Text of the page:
By January 8th the hall is up. All thoughts are directed to the Opening Day, February 6th, 1929. The illustrious names sought to perform the ceremony read like an extract from Who’s Who. Alasl none could come. Finally Mr. Ratcliffe J.P. was prevailed upon to do it. A Whist Drive and a Dance were planned and Mr. McCarthy‘s band was engaged. Mrs. Solley was asked to arrange for curtains to be put up and to organise teas.

On the 18th it was observed that the hall had no lighting and on the 25th the tea team found that there was no means of heating water; and no sink. Four lamps each of 200c/p were bought, and a l0 gallon copper and ` a sink installed. Chairs, tables and cups and saucers were hired. But these were details. The main interest was the prizes, to which much thought and many lines of the Minute Book are devoted.

Two days to go and all seems to be in order. But no. We have lamps, but no paraffin; a copper, but no coke. However, the first item on the agenda is still the allocation of prizes for the whist and the raffle. Ballroom crystals take precedence over the fuel, which is eventually bought by Mr. Solley, as one discovers from the minutes of a later meeting, in which a proposal to reimburse him is C/U.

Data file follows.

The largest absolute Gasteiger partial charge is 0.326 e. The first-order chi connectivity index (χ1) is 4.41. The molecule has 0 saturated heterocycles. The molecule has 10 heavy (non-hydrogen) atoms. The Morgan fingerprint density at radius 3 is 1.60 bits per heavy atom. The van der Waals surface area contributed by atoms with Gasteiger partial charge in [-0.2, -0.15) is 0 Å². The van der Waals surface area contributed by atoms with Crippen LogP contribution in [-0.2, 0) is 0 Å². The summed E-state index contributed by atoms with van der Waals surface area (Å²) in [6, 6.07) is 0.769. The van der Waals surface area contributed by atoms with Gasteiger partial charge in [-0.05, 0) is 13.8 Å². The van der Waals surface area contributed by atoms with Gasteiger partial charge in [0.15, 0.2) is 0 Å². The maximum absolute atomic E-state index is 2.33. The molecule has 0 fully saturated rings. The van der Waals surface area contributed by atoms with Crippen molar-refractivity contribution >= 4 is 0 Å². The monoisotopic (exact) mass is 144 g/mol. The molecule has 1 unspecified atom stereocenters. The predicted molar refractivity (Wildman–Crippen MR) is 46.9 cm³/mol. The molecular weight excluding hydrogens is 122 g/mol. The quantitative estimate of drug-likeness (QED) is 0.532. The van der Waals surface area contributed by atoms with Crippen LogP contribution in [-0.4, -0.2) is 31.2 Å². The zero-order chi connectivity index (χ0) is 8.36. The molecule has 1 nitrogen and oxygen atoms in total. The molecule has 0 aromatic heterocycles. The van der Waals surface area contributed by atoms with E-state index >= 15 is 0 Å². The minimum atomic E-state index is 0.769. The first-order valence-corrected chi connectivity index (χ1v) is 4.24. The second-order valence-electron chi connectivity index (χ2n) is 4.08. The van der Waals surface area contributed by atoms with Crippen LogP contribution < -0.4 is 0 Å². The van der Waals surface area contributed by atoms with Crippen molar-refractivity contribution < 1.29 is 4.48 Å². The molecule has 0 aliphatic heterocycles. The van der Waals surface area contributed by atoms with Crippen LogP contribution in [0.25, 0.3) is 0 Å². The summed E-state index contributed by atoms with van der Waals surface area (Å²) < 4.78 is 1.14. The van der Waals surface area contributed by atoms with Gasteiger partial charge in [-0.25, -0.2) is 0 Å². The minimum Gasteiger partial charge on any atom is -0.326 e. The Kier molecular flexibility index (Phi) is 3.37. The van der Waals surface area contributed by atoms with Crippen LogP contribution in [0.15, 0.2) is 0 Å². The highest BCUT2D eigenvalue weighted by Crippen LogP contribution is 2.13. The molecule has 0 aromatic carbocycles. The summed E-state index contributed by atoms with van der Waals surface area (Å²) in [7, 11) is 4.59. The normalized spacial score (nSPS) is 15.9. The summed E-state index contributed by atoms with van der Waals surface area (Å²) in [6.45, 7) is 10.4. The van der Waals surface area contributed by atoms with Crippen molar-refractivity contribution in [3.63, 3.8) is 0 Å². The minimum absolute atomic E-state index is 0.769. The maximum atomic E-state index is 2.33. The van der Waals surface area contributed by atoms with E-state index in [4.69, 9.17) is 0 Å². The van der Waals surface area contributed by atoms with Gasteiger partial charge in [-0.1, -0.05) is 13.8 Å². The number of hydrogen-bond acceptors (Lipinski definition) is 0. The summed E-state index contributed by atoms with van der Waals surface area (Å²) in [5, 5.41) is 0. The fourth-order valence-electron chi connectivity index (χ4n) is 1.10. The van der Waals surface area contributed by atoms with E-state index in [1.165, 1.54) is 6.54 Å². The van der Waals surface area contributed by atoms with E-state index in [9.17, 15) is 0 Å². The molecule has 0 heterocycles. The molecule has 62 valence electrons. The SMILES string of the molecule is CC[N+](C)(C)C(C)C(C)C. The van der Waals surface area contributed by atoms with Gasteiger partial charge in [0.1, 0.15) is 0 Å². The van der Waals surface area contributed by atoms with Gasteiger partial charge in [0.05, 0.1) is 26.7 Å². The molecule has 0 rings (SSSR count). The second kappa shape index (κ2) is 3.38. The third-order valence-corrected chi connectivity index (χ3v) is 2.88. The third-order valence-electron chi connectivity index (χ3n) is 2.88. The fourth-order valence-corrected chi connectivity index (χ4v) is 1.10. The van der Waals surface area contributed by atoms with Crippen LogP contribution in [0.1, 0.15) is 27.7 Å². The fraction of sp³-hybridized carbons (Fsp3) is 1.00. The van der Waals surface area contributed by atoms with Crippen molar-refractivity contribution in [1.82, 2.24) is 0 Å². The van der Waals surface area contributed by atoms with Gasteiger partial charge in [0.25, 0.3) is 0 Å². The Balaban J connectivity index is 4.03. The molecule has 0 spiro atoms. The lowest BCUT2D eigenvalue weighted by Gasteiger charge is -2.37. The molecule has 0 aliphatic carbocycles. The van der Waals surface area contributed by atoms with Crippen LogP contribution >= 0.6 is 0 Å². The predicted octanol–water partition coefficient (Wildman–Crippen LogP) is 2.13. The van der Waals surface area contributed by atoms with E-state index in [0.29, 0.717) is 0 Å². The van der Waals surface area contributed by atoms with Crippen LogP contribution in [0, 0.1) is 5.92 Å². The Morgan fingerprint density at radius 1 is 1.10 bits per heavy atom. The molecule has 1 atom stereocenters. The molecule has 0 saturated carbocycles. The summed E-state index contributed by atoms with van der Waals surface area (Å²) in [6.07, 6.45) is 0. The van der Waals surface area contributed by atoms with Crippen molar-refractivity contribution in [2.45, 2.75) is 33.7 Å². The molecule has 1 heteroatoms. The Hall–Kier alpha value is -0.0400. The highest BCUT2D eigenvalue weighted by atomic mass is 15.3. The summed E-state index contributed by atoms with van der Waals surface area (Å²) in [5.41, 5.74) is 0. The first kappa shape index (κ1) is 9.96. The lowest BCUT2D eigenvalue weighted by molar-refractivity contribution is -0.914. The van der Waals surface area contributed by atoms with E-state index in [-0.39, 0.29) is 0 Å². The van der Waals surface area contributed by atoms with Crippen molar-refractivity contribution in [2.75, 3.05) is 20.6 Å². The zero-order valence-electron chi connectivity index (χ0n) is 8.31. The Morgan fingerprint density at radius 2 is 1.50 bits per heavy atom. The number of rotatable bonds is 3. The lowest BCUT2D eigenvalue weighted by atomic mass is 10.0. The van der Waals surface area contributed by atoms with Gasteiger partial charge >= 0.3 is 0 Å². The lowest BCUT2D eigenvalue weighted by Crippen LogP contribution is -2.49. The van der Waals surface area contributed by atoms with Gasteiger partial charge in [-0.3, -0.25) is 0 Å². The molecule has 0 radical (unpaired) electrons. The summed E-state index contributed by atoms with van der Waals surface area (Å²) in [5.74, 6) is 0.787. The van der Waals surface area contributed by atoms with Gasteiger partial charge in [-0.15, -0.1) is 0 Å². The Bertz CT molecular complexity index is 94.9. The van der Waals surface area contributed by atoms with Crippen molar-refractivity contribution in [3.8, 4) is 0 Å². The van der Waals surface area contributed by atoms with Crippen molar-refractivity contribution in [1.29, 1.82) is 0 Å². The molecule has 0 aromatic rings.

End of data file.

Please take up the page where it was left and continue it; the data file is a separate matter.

The Opening Day went off successfully and only a week later the irrepressible committee is already to be seen planning to buy a hundred chairs and twelve card tables and is negotiating for a piano. Though inflation has dwarfed the sums so laboriously raised, the efforts and courage of the people concerned cannot be too highly praised.


Question to Conmittee Secretaries ·· Will your Minutes give such a complete account of your thoughts and decisions in fifty years time?

Mrs. Jameson continues her history of Mongeham Parish Hall: